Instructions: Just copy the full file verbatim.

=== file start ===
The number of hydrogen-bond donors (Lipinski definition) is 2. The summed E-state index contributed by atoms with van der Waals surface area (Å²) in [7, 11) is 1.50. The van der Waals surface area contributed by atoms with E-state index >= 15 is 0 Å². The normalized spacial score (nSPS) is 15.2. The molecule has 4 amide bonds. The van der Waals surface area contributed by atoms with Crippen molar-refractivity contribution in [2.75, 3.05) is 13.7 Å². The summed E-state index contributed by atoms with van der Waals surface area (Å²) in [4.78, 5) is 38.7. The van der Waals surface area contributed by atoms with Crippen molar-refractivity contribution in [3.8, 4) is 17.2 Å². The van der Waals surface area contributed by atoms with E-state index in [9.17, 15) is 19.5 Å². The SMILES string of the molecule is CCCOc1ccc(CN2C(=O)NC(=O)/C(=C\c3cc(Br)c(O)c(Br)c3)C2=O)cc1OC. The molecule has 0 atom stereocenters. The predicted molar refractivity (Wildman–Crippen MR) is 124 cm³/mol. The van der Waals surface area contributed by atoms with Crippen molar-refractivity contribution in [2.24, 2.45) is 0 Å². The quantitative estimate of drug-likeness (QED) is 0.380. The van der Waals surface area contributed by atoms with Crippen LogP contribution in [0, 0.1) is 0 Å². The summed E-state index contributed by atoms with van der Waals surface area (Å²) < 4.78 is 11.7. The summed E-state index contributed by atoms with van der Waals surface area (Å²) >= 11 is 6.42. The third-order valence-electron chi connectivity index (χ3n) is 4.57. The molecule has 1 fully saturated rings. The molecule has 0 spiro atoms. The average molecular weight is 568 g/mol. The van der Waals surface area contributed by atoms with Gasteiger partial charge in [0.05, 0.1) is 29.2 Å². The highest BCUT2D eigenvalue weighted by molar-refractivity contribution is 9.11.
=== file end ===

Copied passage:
The number of hydrogen-bond donors (Lipinski definition) is 2. The summed E-state index contributed by atoms with van der Waals surface area (Å²) in [7, 11) is 1.50. The van der Waals surface area contributed by atoms with E-state index >= 15 is 0 Å². The normalized spacial score (nSPS) is 15.2. The molecule has 4 amide bonds. The van der Waals surface area contributed by atoms with Crippen molar-refractivity contribution in [2.75, 3.05) is 13.7 Å². The summed E-state index contributed by atoms with van der Waals surface area (Å²) in [4.78, 5) is 38.7. The van der Waals surface area contributed by atoms with Crippen molar-refractivity contribution in [3.8, 4) is 17.2 Å². The van der Waals surface area contributed by atoms with E-state index in [9.17, 15) is 19.5 Å². The SMILES string of the molecule is CCCOc1ccc(CN2C(=O)NC(=O)/C(=C\c3cc(Br)c(O)c(Br)c3)C2=O)cc1OC. The molecule has 0 atom stereocenters. The predicted molar refractivity (Wildman–Crippen MR) is 124 cm³/mol. The van der Waals surface area contributed by atoms with Crippen molar-refractivity contribution in [2.24, 2.45) is 0 Å². The quantitative estimate of drug-likeness (QED) is 0.380. The van der Waals surface area contributed by atoms with Crippen LogP contribution in [0, 0.1) is 0 Å². The summed E-state index contributed by atoms with van der Waals surface area (Å²) < 4.78 is 11.7. The summed E-state index contributed by atoms with van der Waals surface area (Å²) >= 11 is 6.42. The third-order valence-electron chi connectivity index (χ3n) is 4.57. The molecule has 1 fully saturated rings. The molecule has 0 spiro atoms. The average molecular weight is 568 g/mol. The van der Waals surface area contributed by atoms with Gasteiger partial charge in [0.05, 0.1) is 29.2 Å². The highest BCUT2D eigenvalue weighted by molar-refractivity contribution is 9.11.